Jacqueline Vong Answers Richard Highfield's Comments on her East Meets West. Where are we going from here?
I am excited to see a healthy amount of debate and reflection given to my op-ed in the Bloom Report. With the upmost respect to my UK colleague, I would like to address the points of Mr. Highfield’s rebuttal. I stand by my op-ed conclusion that there will be a shift of prominence from Hong Kong into Shenzhen. It was with a heavy heart I proposed such a dramatic change however, both my experiences and extensive research informed this perspective.
The violent police response to the protests from last year have caused damage to several areas forcing shops, restaurants and formerly resilient companies to be boarded up or close down. Specifically, within the areas that Mr. Highfield highlighted, the City Super grocery store in Harbor City as well as the luxury goods store Valentino from Canton Road of Tsim Sha Tsui were either damaged or temporarily closed as a result of these protests. The Wanchai Convention Center where toy exhibitors gathered, was the main hub for protests and clashes. I saw the rubble of damaged cobblestone streets and many areas cordoned off; the damage was unimaginable as I once considered Hong Kong to be one of the safest cities in the world. This upheaval, coupled with the impact of a global pandemic and the implementation of a National Security Law which has limited freedoms of individuals, collectively has brought tourism and the economy to a standstill.
I also wish to be very clear; I absolutely love Hong Kong and consider it one of the most magical places in the world. I enjoyed many fruitful years living in Hong Kong, managing teams based both in Hong Kong and Shenzhen. I am saddened to see how much it has changed since I returned to Canada in 2016. I continue to work with teams in Hong Kong and Mainland with my own company, Playology International among other clients globally in North America, Australia and New Zealand. Given my diverse portfolio and decades of industry experience in various markets throughout the world, I am perplexed at Mr. Highfield’s suggestion I should “study the wider core of the toy business.” I was an active member in various trade organizations such as Hong Kong Toy Council and have been a speaker at both HKTDC events and various China toy fairs. I also started the chapter of Women in Toys in Asia out of Hong Kong so I feel strongly I do have both on the ground experience and a deep understanding of the complexities and dynamics of local China and Hong Kong relations. Such personal attacks are not productive and frankly, hinder the development of our industry. During times of such challenge we all are currently enduring, we as an industry must come together, to collaborate, and to recognize new opportunities. This was my motivation for the original piece, to shed light on the changes in our landscape in effort to identify such opportunities that hopefully will strengthen our industry as a whole.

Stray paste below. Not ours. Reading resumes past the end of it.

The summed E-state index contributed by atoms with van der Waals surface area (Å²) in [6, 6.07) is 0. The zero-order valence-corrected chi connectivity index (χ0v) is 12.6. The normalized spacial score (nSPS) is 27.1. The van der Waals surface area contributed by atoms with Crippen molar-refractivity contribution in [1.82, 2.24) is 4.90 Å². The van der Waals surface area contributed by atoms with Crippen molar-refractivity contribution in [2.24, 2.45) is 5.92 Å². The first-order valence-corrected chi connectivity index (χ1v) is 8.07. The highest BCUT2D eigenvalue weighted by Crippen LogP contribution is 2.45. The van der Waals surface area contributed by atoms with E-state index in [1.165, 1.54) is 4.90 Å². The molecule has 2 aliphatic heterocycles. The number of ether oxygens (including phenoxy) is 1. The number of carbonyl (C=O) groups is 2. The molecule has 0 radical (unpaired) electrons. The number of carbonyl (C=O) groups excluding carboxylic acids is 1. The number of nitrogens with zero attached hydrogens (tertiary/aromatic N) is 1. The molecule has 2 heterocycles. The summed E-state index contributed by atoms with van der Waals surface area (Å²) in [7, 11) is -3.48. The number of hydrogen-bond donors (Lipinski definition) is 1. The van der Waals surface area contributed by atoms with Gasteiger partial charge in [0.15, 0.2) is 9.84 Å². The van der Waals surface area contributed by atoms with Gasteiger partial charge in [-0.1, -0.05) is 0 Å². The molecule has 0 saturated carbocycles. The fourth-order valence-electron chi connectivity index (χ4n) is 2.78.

I will now address the dangerous, mystifying suggestion that Shenzhen is not ready to host Westerners. In this global climate such divisive language is not only damaging to our profession, but to society as a whole.
In January 2020, when the Hong Kong toy fair took place, there were several international retailers who were already hosting meetings in Shenzhen such as Walmart, Dollar General, Family Dollar, Big Lots, Kmart Australia to name a few.
Travel is accessible via Shenzhen’s international airport, and there are transit visa exemptions for 24, 48 and 144 hours, as well as visa on arrivals services that can help you process quickly if one didn’t plan in advance. The diversity of travel options also appeals to those who wish to remain in Hong Kong. Since Shenzhen is the bordering city to Hong Kong, the newly constructed high-speed bullet train offers travel to and from within 15-20 minutes, or one can choose a more traditional way to get there by metro, ferry, coach bus or car. In 2018, the Lonely Planet Publications ranked Shenzhen to be second on the list of best destinations across the globe Shenzhen is home to world class companies, hotel chains and top restaurants within its city limits. In November 2019, Shenzhen World opened phase 1. This is one of the city’s latest business developments and it will be the largest exhibition and convention centers in the world, 70% larger than Nuremberg’s Spielwarenmesse convention center and New York’s Javits Center with top smart technology and premiere LEED certified green standards in Shenzhen World. For more about this, read my latest article in Global Toy News
Thank you, Mr. Highfield, for the challenge. Hong Kong is not the same place we once knew and with the COVID pandemic and other developments, we have to re-look at our industry and some of the traditional practises to consider alternatives that would make sense for the future. If the day arrives that we need to travel to Shenzhen, I would be happy to make introductions to my China visa agent and send Mr. Highfield my top recommendations for restaurants and hotels.